Lightsensitive films and sensors

We have now almost invented the photographic camera, but need some way of recording the image without actually having to trace it by hand. There are many materials that are sensitive to light. Curtains and carpets and paintwork of all kinds gradually fade under strong illumination. Newspaper yellows if left out in the sun. The trouble with these sorts of materials is that they are much too slow in their reaction - exposure times measured in years would be needed to record a visible picture in the camera. For many years, most cameras used film coated with chemical compounds of silver called silver halides to record the scene. The silver halides are extremely light sensitive and change from a creamy color to black when exposed to light. To construct the film, the silver halides are mixed with gelatine and the resulting light sensitive emulsion is coated onto a plastic backing.

Scientists also discovered that it is not even necessary to wait until the silver halides darken in the camera. You can just let the image light act on it for a fraction of a second, keep the film in the dark and then later place it in a solution of chemicals that develops the silver until the recorded image is strong enough to be visible.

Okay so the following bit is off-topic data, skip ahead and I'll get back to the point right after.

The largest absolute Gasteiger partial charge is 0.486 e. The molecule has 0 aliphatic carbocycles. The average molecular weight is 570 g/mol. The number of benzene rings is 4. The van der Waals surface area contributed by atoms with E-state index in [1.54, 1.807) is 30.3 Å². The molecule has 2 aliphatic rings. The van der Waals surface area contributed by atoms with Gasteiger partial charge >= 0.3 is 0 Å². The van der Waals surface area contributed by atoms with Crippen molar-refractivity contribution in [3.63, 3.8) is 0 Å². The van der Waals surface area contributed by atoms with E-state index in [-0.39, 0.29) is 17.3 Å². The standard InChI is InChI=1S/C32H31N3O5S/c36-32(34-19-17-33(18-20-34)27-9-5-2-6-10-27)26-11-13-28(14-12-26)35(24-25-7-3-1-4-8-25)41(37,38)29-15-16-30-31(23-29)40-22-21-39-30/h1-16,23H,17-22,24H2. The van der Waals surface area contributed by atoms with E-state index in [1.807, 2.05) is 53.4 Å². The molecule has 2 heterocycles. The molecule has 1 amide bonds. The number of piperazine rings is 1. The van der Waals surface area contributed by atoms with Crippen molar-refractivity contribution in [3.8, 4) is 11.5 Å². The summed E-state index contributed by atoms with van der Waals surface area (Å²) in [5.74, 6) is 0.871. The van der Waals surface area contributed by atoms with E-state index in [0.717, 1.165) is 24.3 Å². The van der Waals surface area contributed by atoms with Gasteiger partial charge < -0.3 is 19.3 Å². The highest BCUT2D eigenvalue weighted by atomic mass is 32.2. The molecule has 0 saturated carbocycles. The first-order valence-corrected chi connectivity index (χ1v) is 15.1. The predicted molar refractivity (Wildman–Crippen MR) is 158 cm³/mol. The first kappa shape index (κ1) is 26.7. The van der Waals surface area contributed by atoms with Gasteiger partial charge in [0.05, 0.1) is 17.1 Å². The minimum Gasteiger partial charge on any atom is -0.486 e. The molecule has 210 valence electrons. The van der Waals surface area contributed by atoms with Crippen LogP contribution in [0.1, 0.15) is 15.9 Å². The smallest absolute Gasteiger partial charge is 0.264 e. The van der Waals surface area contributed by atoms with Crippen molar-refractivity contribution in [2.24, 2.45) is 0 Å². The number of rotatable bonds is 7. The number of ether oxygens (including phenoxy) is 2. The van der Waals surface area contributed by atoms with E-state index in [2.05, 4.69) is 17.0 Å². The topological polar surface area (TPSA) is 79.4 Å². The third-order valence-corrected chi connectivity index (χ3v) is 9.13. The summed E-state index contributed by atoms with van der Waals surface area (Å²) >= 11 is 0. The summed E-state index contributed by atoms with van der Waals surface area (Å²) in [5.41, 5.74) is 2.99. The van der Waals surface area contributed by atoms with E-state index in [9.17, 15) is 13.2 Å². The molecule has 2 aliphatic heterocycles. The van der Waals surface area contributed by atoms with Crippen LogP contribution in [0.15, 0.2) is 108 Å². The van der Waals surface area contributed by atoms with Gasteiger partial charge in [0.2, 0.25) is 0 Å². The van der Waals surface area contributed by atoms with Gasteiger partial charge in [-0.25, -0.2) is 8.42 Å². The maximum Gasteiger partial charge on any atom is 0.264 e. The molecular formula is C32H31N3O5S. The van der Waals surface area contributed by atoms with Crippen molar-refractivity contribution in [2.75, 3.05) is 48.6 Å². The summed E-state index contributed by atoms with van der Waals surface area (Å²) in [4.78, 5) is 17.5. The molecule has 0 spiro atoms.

With most films, processing gives us a negative picture on film. Subjects that were white appear as black metallic silver, and dark subjects as clear film. Parts of the subjects that were neither light nor dark are represented as intermediate gray density. The negative is then printed in the darkroom onto paper coated with a similar emulsion containing silver halides. After development, the image on the paper is 'a negative of the negative', i.e. the paper appears white where the original subject was light, black where it was dark and (assuming you are using monochrome materials) a suitable gray tone where it was in between. We have a positive print. The advantage of using negative and positive stages is that many prints can be run off one camera exposure. And by putting the negative in an enlarger (which is rather like a slide projector), enlarged prints can be made. So you don't have to have a big camera to make big photographs.

Figure 7.3 shows, in basic form, the optical and chemical steps in making a black and white photograph. Most pictures of course are shot in color, but the same principles apply. Color films are coated with several emulsion layers, sensitive to blue, green and red. After appropriate processing, color negative film carries images that are reversed in color (blues appear yellow, greens magenta, etc.) as well as in tone. When such a negative is enlarged onto multi-coated color paper the paper responds in a similar way to give a positive print with colors brought back to their original subject hues.

Figure 7.3 Basic stages in making a traditional black and white photograph - from loading and using the camera (top) to processing and printing the film.


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